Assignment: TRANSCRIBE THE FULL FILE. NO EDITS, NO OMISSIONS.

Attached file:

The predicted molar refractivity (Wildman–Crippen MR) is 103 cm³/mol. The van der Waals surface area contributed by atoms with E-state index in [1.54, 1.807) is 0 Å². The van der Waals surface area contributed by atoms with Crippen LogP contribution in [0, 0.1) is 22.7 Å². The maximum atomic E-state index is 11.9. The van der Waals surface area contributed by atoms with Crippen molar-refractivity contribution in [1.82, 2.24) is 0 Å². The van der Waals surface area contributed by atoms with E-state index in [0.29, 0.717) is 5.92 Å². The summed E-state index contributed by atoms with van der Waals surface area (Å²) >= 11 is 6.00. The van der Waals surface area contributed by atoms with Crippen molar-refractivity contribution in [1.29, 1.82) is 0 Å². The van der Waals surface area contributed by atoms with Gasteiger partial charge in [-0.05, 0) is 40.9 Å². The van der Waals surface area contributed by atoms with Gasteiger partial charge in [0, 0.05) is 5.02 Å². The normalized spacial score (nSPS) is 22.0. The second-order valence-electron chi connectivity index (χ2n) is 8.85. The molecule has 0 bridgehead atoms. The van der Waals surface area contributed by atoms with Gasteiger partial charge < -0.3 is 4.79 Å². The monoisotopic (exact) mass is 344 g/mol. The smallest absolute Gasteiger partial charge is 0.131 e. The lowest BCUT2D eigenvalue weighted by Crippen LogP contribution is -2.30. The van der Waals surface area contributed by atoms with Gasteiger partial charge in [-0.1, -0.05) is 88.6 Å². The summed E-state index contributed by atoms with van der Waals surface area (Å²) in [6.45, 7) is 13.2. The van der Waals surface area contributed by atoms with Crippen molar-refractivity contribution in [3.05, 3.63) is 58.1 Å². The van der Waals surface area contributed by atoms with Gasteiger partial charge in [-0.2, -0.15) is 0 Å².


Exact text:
The predicted molar refractivity (Wildman–Crippen MR) is 103 cm³/mol. The van der Waals surface area contributed by atoms with E-state index in [1.54, 1.807) is 0 Å². The van der Waals surface area contributed by atoms with Crippen LogP contribution in [0, 0.1) is 22.7 Å². The maximum atomic E-state index is 11.9. The van der Waals surface area contributed by atoms with Crippen molar-refractivity contribution in [1.82, 2.24) is 0 Å². The van der Waals surface area contributed by atoms with E-state index in [0.29, 0.717) is 5.92 Å². The summed E-state index contributed by atoms with van der Waals surface area (Å²) >= 11 is 6.00. The van der Waals surface area contributed by atoms with Crippen molar-refractivity contribution in [1.29, 1.82) is 0 Å². The van der Waals surface area contributed by atoms with Gasteiger partial charge in [-0.05, 0) is 40.9 Å². The van der Waals surface area contributed by atoms with Gasteiger partial charge in [0, 0.05) is 5.02 Å². The normalized spacial score (nSPS) is 22.0. The second-order valence-electron chi connectivity index (χ2n) is 8.85. The molecule has 0 bridgehead atoms. The van der Waals surface area contributed by atoms with Gasteiger partial charge < -0.3 is 4.79 Å². The monoisotopic (exact) mass is 344 g/mol. The smallest absolute Gasteiger partial charge is 0.131 e. The lowest BCUT2D eigenvalue weighted by Crippen LogP contribution is -2.30. The van der Waals surface area contributed by atoms with Gasteiger partial charge in [-0.1, -0.05) is 88.6 Å². The summed E-state index contributed by atoms with van der Waals surface area (Å²) in [6.45, 7) is 13.2. The van der Waals surface area contributed by atoms with Crippen molar-refractivity contribution in [3.05, 3.63) is 58.1 Å². The van der Waals surface area contributed by atoms with Gasteiger partial charge in [-0.2, -0.15) is 0 Å².